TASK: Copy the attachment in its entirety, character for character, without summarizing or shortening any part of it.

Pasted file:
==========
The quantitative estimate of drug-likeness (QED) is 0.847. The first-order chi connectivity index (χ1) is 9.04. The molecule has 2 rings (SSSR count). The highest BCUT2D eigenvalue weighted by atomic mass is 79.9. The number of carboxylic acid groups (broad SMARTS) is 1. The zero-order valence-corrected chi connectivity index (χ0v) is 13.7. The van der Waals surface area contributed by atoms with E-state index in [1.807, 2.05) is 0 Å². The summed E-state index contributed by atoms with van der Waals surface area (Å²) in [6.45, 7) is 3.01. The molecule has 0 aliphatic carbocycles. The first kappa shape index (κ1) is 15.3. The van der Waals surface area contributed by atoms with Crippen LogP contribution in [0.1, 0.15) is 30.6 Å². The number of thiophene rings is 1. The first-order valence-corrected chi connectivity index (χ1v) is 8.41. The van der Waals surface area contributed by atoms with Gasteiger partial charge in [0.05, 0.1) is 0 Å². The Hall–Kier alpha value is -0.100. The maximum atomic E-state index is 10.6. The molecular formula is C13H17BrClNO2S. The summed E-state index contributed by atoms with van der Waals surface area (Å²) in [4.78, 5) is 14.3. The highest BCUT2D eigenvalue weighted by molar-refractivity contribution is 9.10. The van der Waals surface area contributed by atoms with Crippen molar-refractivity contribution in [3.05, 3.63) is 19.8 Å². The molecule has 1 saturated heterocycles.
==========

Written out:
The quantitative estimate of drug-likeness (QED) is 0.847. The first-order chi connectivity index (χ1) is 9.04. The molecule has 2 rings (SSSR count). The highest BCUT2D eigenvalue weighted by atomic mass is 79.9. The number of carboxylic acid groups (broad SMARTS) is 1. The zero-order valence-corrected chi connectivity index (χ0v) is 13.7. The van der Waals surface area contributed by atoms with E-state index in [1.807, 2.05) is 0 Å². The summed E-state index contributed by atoms with van der Waals surface area (Å²) in [6.45, 7) is 3.01. The molecule has 0 aliphatic carbocycles. The first kappa shape index (κ1) is 15.3. The van der Waals surface area contributed by atoms with Crippen LogP contribution in [0.1, 0.15) is 30.6 Å². The number of thiophene rings is 1. The first-order valence-corrected chi connectivity index (χ1v) is 8.41. The van der Waals surface area contributed by atoms with Gasteiger partial charge in [0.05, 0.1) is 0 Å². The Hall–Kier alpha value is -0.100. The maximum atomic E-state index is 10.6. The molecular formula is C13H17BrClNO2S. The summed E-state index contributed by atoms with van der Waals surface area (Å²) in [4.78, 5) is 14.3. The highest BCUT2D eigenvalue weighted by molar-refractivity contribution is 9.10. The van der Waals surface area contributed by atoms with Crippen molar-refractivity contribution in [3.05, 3.63) is 19.8 Å². The molecule has 1 saturated heterocycles.